Thursday, December 1, 2011
Wrap It Up
Another November done and gone, another draft on the pile. The Typewriter Brigade was in rare form this year, with more purple winner's bars showing up than year's past. The Office of Letters and Light upgraded their servers this year and the forum software, and not only were there no meltdowns, but we also didn't get our topic split up into multiple chunks like years past. True to form, though, the typewriter people posted the most... and no, it wasn't all just me. We had new faces as well as veterans, plus proud members of the Typewriter Mafia (those without a functional typer) and cheerleaders a-plenty, as the humble Nano Rhino prodded one and all with a motivational horn to the sides. It was a magical time, and in those waning days, as my caffeine addiction reached its horrible peak, I realized that I look forward to November the same way my kids look forward to Christmas, with all the excitement of the good times to come, without fretting about the inevitable cleanup.
Ah, the cleanup. There's no avoiding that, is there? NaNoWriMo 2011 (a.k.a. The Ballad of Congo Willy) will go down in personal history as "the one where I just kept blathering on in circles in the middle of the book." I always try to do something new with each NaNo -- this year was letting go of some of my retentive planning process and just seeing what the characters would do in certain circumstances. And they did some strange, freaky stuff. They lied to each other. They got kicked out of the house. They waxed poetic about the slow pace of life on the byways of central Ohio. They rigged a revenge game of cowpie bingo. I'm pretty sure they even died. None of this was planned this year: my index cards were essentially a TripTik across the U.S., with a few scenic spots highlighted (and in some cases, entirely bypassed.) So this year's New Thing was: "write from the hip."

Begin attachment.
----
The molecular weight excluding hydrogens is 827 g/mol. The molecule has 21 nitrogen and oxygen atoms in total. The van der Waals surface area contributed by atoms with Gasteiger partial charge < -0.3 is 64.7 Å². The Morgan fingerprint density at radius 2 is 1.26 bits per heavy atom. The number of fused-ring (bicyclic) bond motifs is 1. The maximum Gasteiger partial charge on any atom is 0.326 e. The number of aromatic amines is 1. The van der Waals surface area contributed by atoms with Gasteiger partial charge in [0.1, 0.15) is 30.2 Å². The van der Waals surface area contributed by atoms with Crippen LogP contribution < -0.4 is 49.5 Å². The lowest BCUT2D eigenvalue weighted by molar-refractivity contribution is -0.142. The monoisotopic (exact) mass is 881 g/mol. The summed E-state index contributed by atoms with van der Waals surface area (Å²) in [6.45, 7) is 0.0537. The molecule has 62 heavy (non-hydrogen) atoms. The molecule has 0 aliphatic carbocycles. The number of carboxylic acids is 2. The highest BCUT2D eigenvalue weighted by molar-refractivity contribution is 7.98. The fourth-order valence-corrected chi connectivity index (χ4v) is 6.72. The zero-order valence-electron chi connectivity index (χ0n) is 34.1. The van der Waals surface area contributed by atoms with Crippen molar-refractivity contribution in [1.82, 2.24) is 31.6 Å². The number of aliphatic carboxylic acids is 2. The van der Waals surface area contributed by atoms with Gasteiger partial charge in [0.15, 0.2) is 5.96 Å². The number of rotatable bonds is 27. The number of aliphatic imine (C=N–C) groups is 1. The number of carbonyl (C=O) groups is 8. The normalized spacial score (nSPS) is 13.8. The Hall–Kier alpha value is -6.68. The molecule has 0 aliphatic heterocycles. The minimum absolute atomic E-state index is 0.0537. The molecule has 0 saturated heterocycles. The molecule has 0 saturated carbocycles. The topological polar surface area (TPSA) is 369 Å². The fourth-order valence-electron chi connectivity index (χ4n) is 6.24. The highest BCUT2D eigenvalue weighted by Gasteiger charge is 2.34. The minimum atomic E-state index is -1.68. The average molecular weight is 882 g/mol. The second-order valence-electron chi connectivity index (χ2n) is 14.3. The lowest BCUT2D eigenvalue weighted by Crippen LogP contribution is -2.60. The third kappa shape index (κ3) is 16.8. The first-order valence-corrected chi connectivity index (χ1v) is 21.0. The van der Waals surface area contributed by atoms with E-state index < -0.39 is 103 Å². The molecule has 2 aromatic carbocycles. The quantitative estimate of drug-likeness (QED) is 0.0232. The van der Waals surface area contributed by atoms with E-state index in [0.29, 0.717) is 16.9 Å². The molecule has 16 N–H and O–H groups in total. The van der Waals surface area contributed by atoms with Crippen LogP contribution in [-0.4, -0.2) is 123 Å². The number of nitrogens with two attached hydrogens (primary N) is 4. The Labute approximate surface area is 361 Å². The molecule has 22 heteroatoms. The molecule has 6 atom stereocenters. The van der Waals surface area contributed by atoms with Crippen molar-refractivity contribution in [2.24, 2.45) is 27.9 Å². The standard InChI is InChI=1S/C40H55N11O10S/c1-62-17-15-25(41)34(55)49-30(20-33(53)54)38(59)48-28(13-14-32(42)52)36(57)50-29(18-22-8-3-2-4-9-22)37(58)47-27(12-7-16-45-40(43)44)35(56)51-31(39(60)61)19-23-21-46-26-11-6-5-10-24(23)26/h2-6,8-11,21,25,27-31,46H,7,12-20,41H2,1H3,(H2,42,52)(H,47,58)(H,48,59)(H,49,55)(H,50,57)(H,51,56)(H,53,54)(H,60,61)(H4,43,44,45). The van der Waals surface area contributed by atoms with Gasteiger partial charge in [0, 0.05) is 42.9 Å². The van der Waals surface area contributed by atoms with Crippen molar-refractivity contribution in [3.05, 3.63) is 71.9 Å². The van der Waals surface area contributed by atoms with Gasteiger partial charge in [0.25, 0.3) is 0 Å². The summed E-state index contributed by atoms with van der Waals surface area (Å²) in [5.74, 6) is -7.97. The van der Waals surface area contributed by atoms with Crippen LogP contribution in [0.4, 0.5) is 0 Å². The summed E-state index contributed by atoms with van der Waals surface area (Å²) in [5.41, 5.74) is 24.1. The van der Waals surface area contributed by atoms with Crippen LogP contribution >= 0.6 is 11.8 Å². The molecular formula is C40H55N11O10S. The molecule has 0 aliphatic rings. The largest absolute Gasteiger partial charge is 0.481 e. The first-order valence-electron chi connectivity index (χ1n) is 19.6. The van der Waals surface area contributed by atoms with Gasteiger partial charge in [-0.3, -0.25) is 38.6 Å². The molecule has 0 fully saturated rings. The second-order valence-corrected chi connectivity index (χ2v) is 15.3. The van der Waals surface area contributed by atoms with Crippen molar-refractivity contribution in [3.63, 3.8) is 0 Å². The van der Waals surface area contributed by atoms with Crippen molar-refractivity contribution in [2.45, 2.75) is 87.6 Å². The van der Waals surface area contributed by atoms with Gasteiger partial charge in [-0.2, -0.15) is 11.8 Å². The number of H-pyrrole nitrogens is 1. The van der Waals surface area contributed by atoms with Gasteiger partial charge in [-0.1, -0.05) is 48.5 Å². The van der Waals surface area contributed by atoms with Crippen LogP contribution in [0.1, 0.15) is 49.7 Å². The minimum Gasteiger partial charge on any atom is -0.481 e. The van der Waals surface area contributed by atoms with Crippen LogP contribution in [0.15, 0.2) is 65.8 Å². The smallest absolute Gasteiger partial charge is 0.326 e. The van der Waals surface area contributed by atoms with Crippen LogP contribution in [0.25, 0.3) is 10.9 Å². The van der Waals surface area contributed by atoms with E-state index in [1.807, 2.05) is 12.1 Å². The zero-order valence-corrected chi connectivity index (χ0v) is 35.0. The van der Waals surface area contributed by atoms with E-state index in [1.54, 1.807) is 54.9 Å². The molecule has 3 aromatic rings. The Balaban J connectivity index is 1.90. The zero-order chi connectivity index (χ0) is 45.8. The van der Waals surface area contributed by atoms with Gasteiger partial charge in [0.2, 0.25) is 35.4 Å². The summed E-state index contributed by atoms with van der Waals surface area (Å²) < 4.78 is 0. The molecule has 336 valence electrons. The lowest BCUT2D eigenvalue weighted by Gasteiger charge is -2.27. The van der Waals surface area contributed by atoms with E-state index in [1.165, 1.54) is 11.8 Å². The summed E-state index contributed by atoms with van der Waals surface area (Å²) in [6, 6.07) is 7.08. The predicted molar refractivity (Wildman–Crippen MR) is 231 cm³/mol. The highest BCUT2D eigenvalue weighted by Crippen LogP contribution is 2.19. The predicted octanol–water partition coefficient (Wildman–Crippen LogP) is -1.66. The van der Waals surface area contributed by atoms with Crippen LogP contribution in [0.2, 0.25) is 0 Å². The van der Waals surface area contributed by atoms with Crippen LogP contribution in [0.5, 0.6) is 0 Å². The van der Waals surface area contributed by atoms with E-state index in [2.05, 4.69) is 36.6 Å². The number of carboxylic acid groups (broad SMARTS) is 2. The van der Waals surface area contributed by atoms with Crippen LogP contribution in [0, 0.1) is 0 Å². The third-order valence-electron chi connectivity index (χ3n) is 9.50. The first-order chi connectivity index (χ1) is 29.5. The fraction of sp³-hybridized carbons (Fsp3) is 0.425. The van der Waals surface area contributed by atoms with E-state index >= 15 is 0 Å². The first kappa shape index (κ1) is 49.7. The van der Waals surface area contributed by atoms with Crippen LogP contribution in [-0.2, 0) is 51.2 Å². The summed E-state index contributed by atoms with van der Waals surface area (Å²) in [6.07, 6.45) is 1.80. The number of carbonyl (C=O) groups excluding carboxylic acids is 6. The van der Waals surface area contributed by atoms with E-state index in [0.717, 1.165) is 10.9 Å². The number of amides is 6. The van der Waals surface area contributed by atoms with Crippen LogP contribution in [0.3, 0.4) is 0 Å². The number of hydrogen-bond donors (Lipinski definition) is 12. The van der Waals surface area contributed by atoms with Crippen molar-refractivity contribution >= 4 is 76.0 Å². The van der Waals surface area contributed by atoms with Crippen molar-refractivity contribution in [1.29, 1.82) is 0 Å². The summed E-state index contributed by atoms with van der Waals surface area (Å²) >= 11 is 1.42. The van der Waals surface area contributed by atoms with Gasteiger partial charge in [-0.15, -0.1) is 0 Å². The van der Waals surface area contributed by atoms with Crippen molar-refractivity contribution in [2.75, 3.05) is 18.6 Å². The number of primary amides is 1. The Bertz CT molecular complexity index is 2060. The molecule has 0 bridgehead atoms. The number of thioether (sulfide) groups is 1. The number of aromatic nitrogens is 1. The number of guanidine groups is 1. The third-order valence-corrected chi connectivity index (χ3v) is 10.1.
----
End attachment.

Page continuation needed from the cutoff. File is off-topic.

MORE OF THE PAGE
Now comes the hard part. After the gifts are all unwrapped and piled up under the tree, and the kids are all banished to their rooms for going stir-crazy, I'll be plopped down on the sofa with a fountain pen in hand, sifting through... something. Maybe this year's draft, or maybe even last year's, which is still unread and in a box in my bedroom. Right now, I need to get a little mental distance from the writing, and think about which story is ready to be wrapped up.